Many people place great stock in eyewitness testimony. If someone directly observed an event, they should be able to accurately describe what happened. Many people have been convicted of various crimes by eyewitness testimony. How accurate is the testimony of an eyewitness?
To demonstrate the accuracy of eyewitnesses, psychology teachers have done variations of a classroom demonstration. Psychologist Josh Gerow observed one such demonstration, when he was a graduate student. He had seated himself at the back of a psychology lecture hall with 600 students to listen to a speech on perception. Here is his account.
The professor entered the room through a side door and began his lecture. After a few minutes, the class settled down to taking notes and listening.
Suddenly, a student burst through the large doors at the rear of the lecture hall. I recognized him as the professor’s assistant, but no one else in the class knew who he was. I felt he overacted a bit as he stomped down the center aisle the lecture hall, screaming the foulest of obscenities. "Dr. X, you failed me for the last time, you *&%@#$ so-and-so. You’re going to pay for this!" The class was stunned. Everyone gasped as the student leaped over the lectern to grab the professor.
The student and the professor struggled briefly, and then — in clear view of everyone — there was a chrome-plated revolver! Down behind the lectern they fell. BANG! The sound of a gunshot filled the room. The students sat frozen in their seats. The graduate assistant raced out of the same side door the professor had entered just a few minutes earlier.
The professor lay sprawled out on the floor, moaning loudly.
Six hundred students sat stunned in their seats. At just the right dramatic moment, the professor drew himself back up to the lectern and in a calm voice said, "Now I want every one to take out a pencil and some paper and write down exactly what you saw."
Dr. Gerow didn’t read all of the 600 descriptions, but he did help to summarize the responses. The student was described as being anywhere between 5’4" and 6’3" tall and weighing between 155 and 235 pounds. Although there was some agreement, it would be very hard to come up with a single description of the "suspect" in the "shooting."
However, the most remarkable misperception had to do with the gun. Gerow had watched the professor before the lecture began.
As the professor took his place at the front of the class, he removed the pistol from his coat pocket and placed it on top of his notes. When the "crazed student" crashed into the classroom, the first thing the professor did was grab the gun and point it at the student, as he came charging down the center aisle. In fact, the student never had the gun in his hands! The professor had it all along. It was the professor who fired the shot that startled us all. Fewer than 20 students out of the 600 in the class reported seeing these events the way they actually occurred. The overwhelming majority of "witnesses" claimed it was the crazy student with the gun.
Some of you might be saying to yourself, "Although eyewitnesses may be inaccurate when they are emotionally aroused, they are probably reliable in day-to-day situations." Psychologist Elizabeth Loftus has found that memory can be changed by events that occur after the fact. In one of her studies, subjects viewed a film of one car colliding with another. After viewing the film, half of the subjects were asked, "How fast was the first car going when it hit the other?" The remaining subjects were asked, "How fast was the first car going when it smashed into the other?" The estimates of car speed were significantly higher for the car that "smashed into" the other car.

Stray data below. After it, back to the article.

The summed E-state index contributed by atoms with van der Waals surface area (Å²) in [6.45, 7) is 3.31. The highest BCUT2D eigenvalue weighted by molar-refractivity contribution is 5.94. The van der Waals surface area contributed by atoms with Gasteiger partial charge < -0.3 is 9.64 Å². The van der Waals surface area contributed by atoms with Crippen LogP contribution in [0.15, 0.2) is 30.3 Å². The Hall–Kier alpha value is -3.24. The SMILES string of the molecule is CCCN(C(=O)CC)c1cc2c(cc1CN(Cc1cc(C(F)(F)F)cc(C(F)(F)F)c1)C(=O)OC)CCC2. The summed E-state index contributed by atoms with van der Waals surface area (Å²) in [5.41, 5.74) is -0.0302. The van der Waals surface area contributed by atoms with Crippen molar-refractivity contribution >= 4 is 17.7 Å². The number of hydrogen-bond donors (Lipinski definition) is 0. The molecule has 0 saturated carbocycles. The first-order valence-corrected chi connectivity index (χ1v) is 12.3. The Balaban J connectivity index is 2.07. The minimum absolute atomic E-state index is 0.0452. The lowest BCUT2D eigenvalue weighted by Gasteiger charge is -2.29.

Merely by altering the questions, people will report things that were not even present. In 1978, Loftus showed subjects a series of slides depicting a Datsun approaching an intersection, turning right, and knocking down a pedestrian in the crosswalk. Half of the subjects saw the intersection with a yield sign, while the rest observed a stop sign. (Otherwise, the slides were identical.) In questions about the slides, half of each group of subjects we asked, "Did another car pass the Datsun while it was stopped at the stop sign?" The remainder of each group were asked, "Did another car pass the Datsun while it was stopped at the yield sign?"
All subjects were later shown a series of paired slides. They were asked to identify which slide they had seen previously. Researchers were interested in how subjects would respond to slides showing the Datsun at either the yield or stop sign. Of those who had been questioned with the opposite of what they had witnessed, 80% chose the sign consistent with the question — not consistent with what they had previously seen. In other words, if you had seen the slide with the stop sign and were asked the question with the yield sign, you would most likely pick the yield sign as what you saw!
How does this relate to you? I’m sure you have been in situations which your perception did not match what others say they saw. If you are typical, you probably assumed the others were mistaken in their perception. However, I want you to consider that you may have been mistaken — you may be part of that 80%. To this, some of you will get upset and declare, "I couldn’t be wrong. I saw it with my own eyes."
* Adapted from Josh R Gerow’s Psychology: An Introduction, Scott, Foresman & Company, 1995, pages 95, 268-271.
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